By the end of the 1980s Asahi's market share had surpassed the 20 percent mark and the company (which was renamed Asahi Breweries, Ltd. in January 1989) leapfrogged Sapporo into second place among Japanese brewers. In addition to the new brands, Asahi's success in the late 1980s and early 1990s was also attributable to changes in marketing. In Japan, most beer was traditionally sold in small liquor stores by the bottle. Asahi targeted nontraditional customers by producing more of its beer in cans and packaging it in six-packs, and by sending the canned beer into supermarkets and convenience stores. The company also became much more aggressive in its pitches to retailers who sold beer. Asahi continued to emphasize the freshness of its product and by 1995 was able to deliver beer to stores just ten days after brewing. By 1997 Super Dry had dethroned Kirin's Lager brand from the top spot among Japanese beer brands, and Asahi's overall market share hit 34.4 percent, up from 10 percent in 1985. During the same period, Kirin's market share had plummeted from 60 percent to 43 percent.
From the late 1980s into the mid-1990s, Asahi continued to be active in importing but at the same time stepped up its export activities. A technological agreement was reached with the U.K.-based Bass Brewers Ltd. in 1988, whereby Asahi began to import the Bass Pale Ale brand. In 1996 the two companies entered into a new agreement that called for Bass to produce and market Asahi Super Dry in the United Kingdom and elsewhere in Europe.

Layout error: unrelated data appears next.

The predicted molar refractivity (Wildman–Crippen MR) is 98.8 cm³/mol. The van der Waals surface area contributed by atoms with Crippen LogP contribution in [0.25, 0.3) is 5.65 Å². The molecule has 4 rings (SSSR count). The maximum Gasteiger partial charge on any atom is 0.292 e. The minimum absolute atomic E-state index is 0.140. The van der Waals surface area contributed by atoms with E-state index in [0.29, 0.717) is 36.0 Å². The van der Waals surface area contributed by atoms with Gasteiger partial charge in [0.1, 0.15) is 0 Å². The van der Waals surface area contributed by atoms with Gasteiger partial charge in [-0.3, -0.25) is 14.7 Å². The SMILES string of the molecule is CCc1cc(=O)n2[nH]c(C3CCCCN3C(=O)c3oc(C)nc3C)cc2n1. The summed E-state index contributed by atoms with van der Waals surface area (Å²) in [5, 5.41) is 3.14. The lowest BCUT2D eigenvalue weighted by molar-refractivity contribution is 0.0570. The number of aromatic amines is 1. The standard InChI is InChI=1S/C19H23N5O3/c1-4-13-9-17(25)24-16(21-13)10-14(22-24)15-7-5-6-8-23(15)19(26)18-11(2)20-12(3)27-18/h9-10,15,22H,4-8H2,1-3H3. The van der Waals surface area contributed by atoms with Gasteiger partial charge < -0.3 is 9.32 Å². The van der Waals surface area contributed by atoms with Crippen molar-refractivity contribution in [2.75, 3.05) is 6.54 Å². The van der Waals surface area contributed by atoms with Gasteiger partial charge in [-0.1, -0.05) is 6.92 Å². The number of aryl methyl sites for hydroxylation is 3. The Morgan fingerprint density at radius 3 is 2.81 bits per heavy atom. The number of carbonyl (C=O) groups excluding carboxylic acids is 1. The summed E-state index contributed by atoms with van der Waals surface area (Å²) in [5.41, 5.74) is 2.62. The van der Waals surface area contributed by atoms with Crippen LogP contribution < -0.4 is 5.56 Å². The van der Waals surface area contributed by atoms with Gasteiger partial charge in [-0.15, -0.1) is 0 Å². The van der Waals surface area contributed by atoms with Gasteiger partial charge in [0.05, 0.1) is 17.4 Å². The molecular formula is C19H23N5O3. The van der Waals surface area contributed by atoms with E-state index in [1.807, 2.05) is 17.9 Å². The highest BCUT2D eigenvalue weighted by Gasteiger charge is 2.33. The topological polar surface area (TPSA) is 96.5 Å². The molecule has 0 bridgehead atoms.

In 1990 Asahi gained further access to manufacturing and marketing channels outside Japan by purchasing a significant stake--which stood at 20 percent in 1992--in Foster's Brewing Group Ltd., based in Australia and then the fourth largest beer company in the world. In the succeeding years Asahi expanded its own system of overseas operations so that the purpose of the tie-in with Foster's grew less important. Asahi consequently reduced its stake, then in mid-1997 sold its remaining 14 percent stake back to Foster's.
A 1994 license agreement with Molson Breweries brought Super Dry into the Canadian market. Asahi then targeted the two largest beer markets in the world--the United States and China. In 1995 a wide-ranging alliance with the Miller Brewing Company commenced, which initially featured the introduction of the Miller Special brand in Japan--a brand brewed specifically for the Japanese market--and the Super Dry brand in the United States. In September 1996 Asahi and Miller introduced Asahi First Lady, a beer targeted toward women, in Japan and the United States. In April 1998 Asahi Beer U.S.A., Inc. was established as a U.S. marketing and sales company that would work with the Miller distribution network to increase sales of Super Dry in the world's leading beer market.
On the Chinese front, in 1994 and 1995 Asahi acquired shares in and began managing five Chinese brewing companies in Beijing, Yantai, Hangzhou, Quanzhou, and Jiaxing. Initially four of the companies sold a beer called Asahi Bichu, then in March 1998 Yantai Beer Asahi Co., Ltd. launched the production and sale of Asahi Super Dry. Meanwhile, in December 1997, Asahi entered into a joint venture with the largest beer maker in China, Tsingtao Brewery Co., to construct a state-of-the-art beer plant in Shenzhen. Production of Asahi Super Dry began at this plant in May 1999.